commemorate nurses lost in the ‘Great War’.

It is the only chapel in New Zealand dedicated to remembering women who died in any war. Ray Wootton, a former nurse and Friends of the Chapel president, says nurses dominate the committee and chapel volunteers who formerly
kept the chapel open to the public, regularly did the flowers and raised funds by using the chapel as a popular wedding venue.

But all this came to a halt after the earthquake of 22 February 2011 and the chapel has only been entered since under engineering supervision to retrieve special chapel furniture, artefacts and records now in storage at the Air Force Museum at Wigram.

David Morrell, the former Christchurch City Missioner, chairs the chapel trust and says the chapel is undoubtedly of national significance to the nursing profession in the first instance but also to the Royal New Zealand Nursing Corp which, like the Marquette disaster, is also having its centenary this year.

“I think it’s a very significant building and think it is very important to nursing that it’s restored, and restored to an excellent state. And the trust is certainly committed to that.”

Wootton says the Friends of the Chapel committee meanwhile continues to sell cards of the chapel’s beautiful, nurse-inspired stained glass windows, and is very involved in organising special events to mark the centenary of the Marquette tragedy in late October.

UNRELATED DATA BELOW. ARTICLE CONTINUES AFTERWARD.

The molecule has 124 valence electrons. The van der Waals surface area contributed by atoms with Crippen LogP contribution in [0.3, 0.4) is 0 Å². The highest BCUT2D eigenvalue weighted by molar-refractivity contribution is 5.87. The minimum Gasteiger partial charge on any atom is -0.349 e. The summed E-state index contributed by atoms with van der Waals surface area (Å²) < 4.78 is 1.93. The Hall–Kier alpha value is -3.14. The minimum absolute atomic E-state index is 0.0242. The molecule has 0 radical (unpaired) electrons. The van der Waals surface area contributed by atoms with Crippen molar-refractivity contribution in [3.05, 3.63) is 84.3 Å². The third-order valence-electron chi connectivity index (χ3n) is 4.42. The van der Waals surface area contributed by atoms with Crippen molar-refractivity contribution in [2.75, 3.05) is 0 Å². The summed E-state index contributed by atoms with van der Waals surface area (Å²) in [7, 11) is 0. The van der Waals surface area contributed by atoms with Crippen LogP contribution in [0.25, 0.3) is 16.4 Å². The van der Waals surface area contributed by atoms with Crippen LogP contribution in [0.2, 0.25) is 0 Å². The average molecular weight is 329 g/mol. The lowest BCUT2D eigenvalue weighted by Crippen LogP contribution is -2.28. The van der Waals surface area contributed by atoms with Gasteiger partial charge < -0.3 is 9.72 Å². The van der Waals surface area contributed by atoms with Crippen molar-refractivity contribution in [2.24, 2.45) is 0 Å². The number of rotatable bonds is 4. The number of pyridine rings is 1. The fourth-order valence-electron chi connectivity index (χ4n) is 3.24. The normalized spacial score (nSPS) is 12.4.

A special memorial church service is to be held at St Michael and All Angels – where the first memorial service was held one hundred years Nurses Memorial Chapel ago – and a special Marquette exhibition sharing the stories of the nurses lost and the survivors is also to be mounted.

“We are hoping to have descendants of the nurses who lost their lives and the survivors
attend the service,” says Wootton. Meanwhile in May 2009 a Greek dive team located and identified the wreck of the Marquette. She rests in 87 metres of water off the Thermaikos Gulf (formerly known as the Gulf of Salonika).

Friends of the Chapel committee member Nanette Ainge says several Christchurch nurses will join a commemorative cruise in September that will sail in the wake of the ANZAC nursing sisters of 1915–1916; they will lay a wreath on the chapel’s behalf above the wreck where the 10 nurses lost their lives.

More information on the chapel and about cards and donations can be found at Friends of Christchurch Nurses Memorial Chapel